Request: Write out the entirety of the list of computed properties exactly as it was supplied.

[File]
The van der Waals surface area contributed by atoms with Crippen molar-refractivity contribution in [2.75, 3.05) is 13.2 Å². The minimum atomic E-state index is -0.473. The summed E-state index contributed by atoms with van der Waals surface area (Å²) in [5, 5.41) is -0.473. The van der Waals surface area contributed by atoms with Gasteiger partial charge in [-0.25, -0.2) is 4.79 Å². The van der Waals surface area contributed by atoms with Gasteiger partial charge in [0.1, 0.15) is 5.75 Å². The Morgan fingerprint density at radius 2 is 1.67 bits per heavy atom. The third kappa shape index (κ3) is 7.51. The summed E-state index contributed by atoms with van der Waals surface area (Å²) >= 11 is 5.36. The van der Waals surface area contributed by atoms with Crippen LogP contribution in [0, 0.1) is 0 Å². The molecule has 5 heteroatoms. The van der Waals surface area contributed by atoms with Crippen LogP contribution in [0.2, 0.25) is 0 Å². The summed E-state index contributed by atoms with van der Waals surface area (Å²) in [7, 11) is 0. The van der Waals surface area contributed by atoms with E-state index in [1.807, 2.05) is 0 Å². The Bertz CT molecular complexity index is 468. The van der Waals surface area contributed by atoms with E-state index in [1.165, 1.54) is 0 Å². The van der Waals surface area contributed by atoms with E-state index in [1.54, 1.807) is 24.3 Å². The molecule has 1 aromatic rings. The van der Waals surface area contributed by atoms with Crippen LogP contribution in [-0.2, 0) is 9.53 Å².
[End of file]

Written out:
The van der Waals surface area contributed by atoms with Crippen molar-refractivity contribution in [2.75, 3.05) is 13.2 Å². The minimum atomic E-state index is -0.473. The summed E-state index contributed by atoms with van der Waals surface area (Å²) in [5, 5.41) is -0.473. The van der Waals surface area contributed by atoms with Gasteiger partial charge in [-0.25, -0.2) is 4.79 Å². The van der Waals surface area contributed by atoms with Gasteiger partial charge in [0.1, 0.15) is 5.75 Å². The Morgan fingerprint density at radius 2 is 1.67 bits per heavy atom. The third kappa shape index (κ3) is 7.51. The summed E-state index contributed by atoms with van der Waals surface area (Å²) >= 11 is 5.36. The van der Waals surface area contributed by atoms with Crippen LogP contribution in [0, 0.1) is 0 Å². The molecule has 5 heteroatoms. The van der Waals surface area contributed by atoms with Crippen LogP contribution in [0.2, 0.25) is 0 Å². The summed E-state index contributed by atoms with van der Waals surface area (Å²) in [7, 11) is 0. The van der Waals surface area contributed by atoms with E-state index in [1.807, 2.05) is 0 Å². The Bertz CT molecular complexity index is 468. The van der Waals surface area contributed by atoms with E-state index in [1.165, 1.54) is 0 Å². The van der Waals surface area contributed by atoms with E-state index in [1.54, 1.807) is 24.3 Å². The molecule has 1 aromatic rings. The van der Waals surface area contributed by atoms with Crippen LogP contribution in [-0.2, 0) is 9.53 Å².